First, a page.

The Illinois Supreme Court today increased bail amounts in several areas, including traffic, conservation and other offenses. These increases are effective Sept. 15, 2010. The bail amount for speeding 20-30 miles over the speed limit increased from $95 to $140 and 30 miles over the speed limit went from $105 to $160. Supreme Court rules 526, 527, 528 and 530.
The Administrative Office of the Illinois Courts announced Thursday that Allan F. Lolie received a majority of the votes cast by the circuit judges in the Fourth Judicial Circuit and is declared to be appointed to the office of associate judge. Mr. Lolie received his undergraduate degree in 1988 from Western Illinois University in Macomb and his Juris Doctor in 1991 from Southern Illinois University in Carbondale. Mr. Lolie is currently affiliated with the Shelby County State’s Attorney’s Office in Shelbyville.
The Administrative Office of the Illinois Courts announced today that the Ninth Judicial Circuit judges voted to select Raymond A. Cavanaugh as an associate judge of the Ninth Judicial Circuit. Mr. Cavanaugh received his undergraduate degree in 1986 from Loras College, Dubuque, Iowa, and his Juris Doctor in 1990 from John Marshall Law, Chicago. Mr. Cavanaugh is currently affiliated with the Henderson County State’s Attorney’s Office in Oquawka.

FAMILY

Baumgartner v. Baumgartner

By Celia G. Gamrath, Partner, Schiller DuCanto & Fleck LLP In Baumgartner v. Baumgartner, the Illinois Supreme Court ruled that the incarceration of a 20-year-old child is not a self-emancipating event that automatically terminates a parent's obligation to contribute to a child's postsecondary education expenses. Though Baumgartner decides only the question of incarceration, the Court's decision affects a broader range of cases in which a child marries or enters the armed forces. For parents, here's the rub: Self-emancipation for support purposes automatically occurs when a child reaches the age of majority; however, it does not necessarily occur if a child is convicted of a felony and incarcerated, gets married or joins the military. Under these scenarios, the Circuit Court must consider all relevant facts and decide whether the colossal event has the effect of emancipating the child and constitutes an abandonment of any pursuit of a higher education. A "lengthy incarceration is simply one of many situations in which a minor may be found to be emancipated." Case summary Supreme Court opinion 109047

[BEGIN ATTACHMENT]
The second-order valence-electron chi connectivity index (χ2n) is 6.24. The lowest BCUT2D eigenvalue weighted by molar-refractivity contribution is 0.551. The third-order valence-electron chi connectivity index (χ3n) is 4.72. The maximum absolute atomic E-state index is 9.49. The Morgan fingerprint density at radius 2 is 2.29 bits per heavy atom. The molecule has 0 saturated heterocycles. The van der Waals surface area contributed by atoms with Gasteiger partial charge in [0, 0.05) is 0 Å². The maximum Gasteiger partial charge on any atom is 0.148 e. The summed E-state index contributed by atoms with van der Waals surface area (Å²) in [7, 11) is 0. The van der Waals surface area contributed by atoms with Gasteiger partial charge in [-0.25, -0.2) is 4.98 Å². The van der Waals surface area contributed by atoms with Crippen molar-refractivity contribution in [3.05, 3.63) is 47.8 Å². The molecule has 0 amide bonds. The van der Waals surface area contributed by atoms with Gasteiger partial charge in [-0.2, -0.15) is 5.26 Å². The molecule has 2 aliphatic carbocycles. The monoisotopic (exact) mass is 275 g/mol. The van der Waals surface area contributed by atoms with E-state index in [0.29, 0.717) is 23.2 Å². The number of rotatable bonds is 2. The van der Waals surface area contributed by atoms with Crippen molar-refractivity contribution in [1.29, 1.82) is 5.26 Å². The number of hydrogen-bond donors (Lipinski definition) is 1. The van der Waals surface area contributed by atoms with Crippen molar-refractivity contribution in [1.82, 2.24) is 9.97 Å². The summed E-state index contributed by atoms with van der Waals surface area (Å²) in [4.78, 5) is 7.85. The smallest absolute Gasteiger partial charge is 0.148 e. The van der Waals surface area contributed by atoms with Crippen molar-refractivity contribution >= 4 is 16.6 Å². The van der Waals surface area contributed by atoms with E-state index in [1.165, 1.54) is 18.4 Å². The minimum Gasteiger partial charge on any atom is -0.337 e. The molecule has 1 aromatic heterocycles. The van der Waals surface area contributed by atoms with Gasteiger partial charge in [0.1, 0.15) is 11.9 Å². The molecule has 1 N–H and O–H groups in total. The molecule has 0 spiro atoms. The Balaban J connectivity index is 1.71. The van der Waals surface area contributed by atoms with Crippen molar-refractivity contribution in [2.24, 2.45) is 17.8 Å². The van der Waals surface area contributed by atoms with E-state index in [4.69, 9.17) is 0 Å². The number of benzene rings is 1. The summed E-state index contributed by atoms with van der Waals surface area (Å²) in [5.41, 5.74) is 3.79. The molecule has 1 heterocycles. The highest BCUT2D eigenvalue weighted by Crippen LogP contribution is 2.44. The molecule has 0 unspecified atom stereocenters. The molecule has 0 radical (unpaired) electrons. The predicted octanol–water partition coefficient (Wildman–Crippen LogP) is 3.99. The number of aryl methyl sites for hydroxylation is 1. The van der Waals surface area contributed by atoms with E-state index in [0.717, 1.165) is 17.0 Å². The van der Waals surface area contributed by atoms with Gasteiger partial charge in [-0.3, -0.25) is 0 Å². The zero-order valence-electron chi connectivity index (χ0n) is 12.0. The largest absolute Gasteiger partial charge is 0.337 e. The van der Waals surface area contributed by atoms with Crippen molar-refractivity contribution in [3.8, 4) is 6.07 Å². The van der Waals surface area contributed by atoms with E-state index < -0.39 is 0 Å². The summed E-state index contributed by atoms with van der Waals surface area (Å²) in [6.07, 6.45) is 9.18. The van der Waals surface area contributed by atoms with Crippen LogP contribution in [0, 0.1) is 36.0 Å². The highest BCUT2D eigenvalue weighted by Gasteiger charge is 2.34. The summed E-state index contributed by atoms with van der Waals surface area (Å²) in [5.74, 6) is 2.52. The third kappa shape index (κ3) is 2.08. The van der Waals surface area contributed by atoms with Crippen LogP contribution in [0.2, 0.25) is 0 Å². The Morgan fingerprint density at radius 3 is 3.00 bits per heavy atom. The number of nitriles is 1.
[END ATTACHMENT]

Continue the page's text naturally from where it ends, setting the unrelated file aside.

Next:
CIVIL

Founders Ins. Co v. Munoz

By Michael T. Reagan, Herbolsheimer Lannon Henson Duncan and Reagan PC Founders Ins. Co v.
The Illinois Supreme Court disbarred 12 lawyers, suspended 26, censured 4 and reprimanded 2 in its latest disciplinary filing. Sanctions were imposed because the lawyers engaged in professional misconduct by violating state ethics law.

DISBARRED

  • Michael Robert Allen, St. Louis
Mr. Allen was licensed in Missouri in 1985 and in Illinois in 1987. He was disbarred in Missouri for failing to prepare an order as directed by a court in a family law case and for not participating in the Missouri disciplinary process. The Illinois Supreme Court imposed reciprocal discipline and disbarred him.
  • Norvel E. Brown, Jr., Kirkwood, Mo.
Mr. Brown was licensed in Missouri in 1977 and in Illinois in 1989. He was disbarred in Missouri after he was convicted in federal court of wire fraud and theft.  He defrauded the United States Department of Housing and Urban Development and commercial banks of approximately $3,000,000 through his ownership and operation of Mississippi Valley Title, Inc., a Missouri corporation.  The Illinois Supreme Court imposed reciprocal discipline and disbarred him.
  • Karl W. Dickhaus, St. Louis
Mr. Dickhaus was licensed in Missouri in 1996 and in Illinois in 1999. He was disbarred in Missouri for neglecting four client matters and for failing to participate in the Missouri disciplinary process.  The Supreme Court of Illinois imposed reciprocal discipline and disbarred him.
  • Martin Edward Doyle, Hanover, N.H.
Mr. Doyle was licensed in Illinois in 1979 and in Florida in 1984. He was permanently disbarred in Florida for fraud, misusing monies entrusted to his law firm trust account, and soliciting individuals to invest in non-existent investments. He was charged with misappropriating approximately $1.5 million from several victims whom he lured into making investments. The Supreme Court of Illinois imposed reciprocal discipline and disbarred him.
  • Deron Baker Elliott, Morristown, N.J.
Mr. Elliott was licensed in Illinois in 1996. He was disbarred on consent after he was convicted of assaulting a police officer in Morris County, New Jersey. He also made profane and derogatory statements to ARDC and Illinois bar admission personnel.
  • Steven David Gustafson, Naperville